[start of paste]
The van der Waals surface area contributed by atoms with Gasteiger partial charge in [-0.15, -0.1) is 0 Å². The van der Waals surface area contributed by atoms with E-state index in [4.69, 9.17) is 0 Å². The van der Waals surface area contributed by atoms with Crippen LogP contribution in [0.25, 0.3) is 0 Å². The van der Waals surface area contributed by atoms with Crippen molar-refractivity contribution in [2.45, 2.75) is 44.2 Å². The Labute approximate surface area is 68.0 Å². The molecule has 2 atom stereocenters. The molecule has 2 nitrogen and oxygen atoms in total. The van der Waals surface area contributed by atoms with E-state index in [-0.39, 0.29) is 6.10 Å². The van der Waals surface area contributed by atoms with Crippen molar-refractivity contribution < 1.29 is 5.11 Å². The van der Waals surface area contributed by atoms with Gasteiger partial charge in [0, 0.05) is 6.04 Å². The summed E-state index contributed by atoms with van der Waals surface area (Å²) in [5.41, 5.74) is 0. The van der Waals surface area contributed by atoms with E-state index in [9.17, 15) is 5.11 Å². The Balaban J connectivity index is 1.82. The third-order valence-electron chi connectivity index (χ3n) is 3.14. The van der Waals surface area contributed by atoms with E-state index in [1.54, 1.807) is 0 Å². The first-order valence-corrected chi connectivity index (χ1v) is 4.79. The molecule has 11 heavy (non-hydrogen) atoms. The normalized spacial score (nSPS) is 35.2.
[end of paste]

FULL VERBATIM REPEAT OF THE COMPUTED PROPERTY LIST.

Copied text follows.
The van der Waals surface area contributed by atoms with Gasteiger partial charge in [-0.15, -0.1) is 0 Å². The van der Waals surface area contributed by atoms with E-state index in [4.69, 9.17) is 0 Å². The van der Waals surface area contributed by atoms with Crippen LogP contribution in [0.25, 0.3) is 0 Å². The van der Waals surface area contributed by atoms with Crippen molar-refractivity contribution in [2.45, 2.75) is 44.2 Å². The Labute approximate surface area is 68.0 Å². The molecule has 2 atom stereocenters. The molecule has 2 nitrogen and oxygen atoms in total. The van der Waals surface area contributed by atoms with E-state index in [-0.39, 0.29) is 6.10 Å². The van der Waals surface area contributed by atoms with Crippen molar-refractivity contribution < 1.29 is 5.11 Å². The van der Waals surface area contributed by atoms with Gasteiger partial charge in [0, 0.05) is 6.04 Å². The summed E-state index contributed by atoms with van der Waals surface area (Å²) in [5.41, 5.74) is 0. The van der Waals surface area contributed by atoms with E-state index in [9.17, 15) is 5.11 Å². The Balaban J connectivity index is 1.82. The third-order valence-electron chi connectivity index (χ3n) is 3.14. The van der Waals surface area contributed by atoms with E-state index in [1.54, 1.807) is 0 Å². The first-order valence-corrected chi connectivity index (χ1v) is 4.79. The molecule has 11 heavy (non-hydrogen) atoms. The normalized spacial score (nSPS) is 35.2.